Expansion from existing center to meet estimated 20,000 new patients

[caption id="attachment_29746" align="alignright" width="360" caption="The new center is the largest building project in Petaluma according to Building Project Manager Daryl Johnson. "][/caption]

PETALUMA – The Petaluma Health Center’s expansion into a 53,000-square-foot building will both double the size of the current location and will recycle nearly 90 percent of demolished materials during construction.

The new center, at 1179 North McDowell Blvd., will replace the existing location on Southpoint Boulevard that is a fraction of the size, and will soon reach the second phase of construction, the center said.

The first phase of construction was funded, in part, by an $8.9 million federal grant from the American Recovery and Reinvestment Act of 2009. Total cost of the project is approximately $15.5 million.

An estimated $3 million in funding is needed for the second phase of construction, and will likely come through a mix of private funding and a capital campaign, a spokeswoman said.

The new center, previously an office building constructed in 1985, is the largest building project in Petaluma, employing an average of 30 to 50 people with more than three quarters of subcontractors and suppliers from the North Bay, according to Building Project Manager Daryl Johnson.

[caption id="attachment_29745" align="alignleft" width="108" caption="Daryl Johnson"][/caption]

Mr. Johnson, hired in April 2010, said the new structure was completely gutted. It will also have numerous features to reduce energy and will be certified as an Energy Star rated building.

One of 85 federally qualified health centers in the country to receive stimulus monies, the center, following a national trend, is expanding rapidly – 20,000 new patients are expected within the next few years on top of the 15,000 patients from Petaluma, Rohnert Park and Cotati it already serves.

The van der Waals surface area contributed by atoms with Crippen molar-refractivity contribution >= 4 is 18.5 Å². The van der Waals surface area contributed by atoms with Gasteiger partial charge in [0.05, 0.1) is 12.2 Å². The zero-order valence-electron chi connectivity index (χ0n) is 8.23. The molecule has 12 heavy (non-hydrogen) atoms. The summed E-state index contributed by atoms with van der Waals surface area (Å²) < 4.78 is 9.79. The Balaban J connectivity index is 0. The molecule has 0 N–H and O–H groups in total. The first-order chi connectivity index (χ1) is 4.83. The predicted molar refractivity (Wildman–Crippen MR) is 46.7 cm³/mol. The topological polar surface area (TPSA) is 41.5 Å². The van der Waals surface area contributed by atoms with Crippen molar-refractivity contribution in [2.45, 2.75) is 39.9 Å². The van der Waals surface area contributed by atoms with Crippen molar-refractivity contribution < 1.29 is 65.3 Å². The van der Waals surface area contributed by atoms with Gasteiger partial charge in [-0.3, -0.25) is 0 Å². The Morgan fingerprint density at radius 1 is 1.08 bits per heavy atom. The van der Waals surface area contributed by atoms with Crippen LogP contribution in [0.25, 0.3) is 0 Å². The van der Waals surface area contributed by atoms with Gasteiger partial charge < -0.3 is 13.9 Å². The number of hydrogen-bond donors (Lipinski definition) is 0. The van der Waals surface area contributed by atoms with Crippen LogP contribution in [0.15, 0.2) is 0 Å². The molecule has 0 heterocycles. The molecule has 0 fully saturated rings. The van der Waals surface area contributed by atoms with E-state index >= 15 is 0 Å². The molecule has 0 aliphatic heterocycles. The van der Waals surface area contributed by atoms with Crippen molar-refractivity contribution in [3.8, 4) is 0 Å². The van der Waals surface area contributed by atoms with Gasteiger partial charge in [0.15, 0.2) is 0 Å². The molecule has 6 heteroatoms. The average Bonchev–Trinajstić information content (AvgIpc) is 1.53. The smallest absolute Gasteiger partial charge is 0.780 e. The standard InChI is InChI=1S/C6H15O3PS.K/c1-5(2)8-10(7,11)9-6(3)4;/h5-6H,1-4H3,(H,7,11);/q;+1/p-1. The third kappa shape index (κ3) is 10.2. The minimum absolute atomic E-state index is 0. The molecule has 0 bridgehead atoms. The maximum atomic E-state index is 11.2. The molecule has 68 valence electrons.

“We have a need and we demonstrated that need,” said Holly Butler, the center’s director of community relations. Staff at the health center will increase from 110 current employees to 160 by the end of 2011.

The new building was purchased last June after the health center received a $5.87 million loan from Minnesota-based UnitedHealth Group, which has a California program that is a 20 year, $200 million fund for centers that provide health care for the underserved and uninsured.

The new location is slated to open June 1 and will have 42 medical examination rooms and nine dental exam rooms. Previously, the center had one dental exam room. A separate OB-GYN section and an area for behavioral health are among the expanded offerings at the new location.

A second phase of construction will include a demonstration kitchen that should be completed by mid to late summer, depending on design acceptance and permitting, Mr. Johnson said.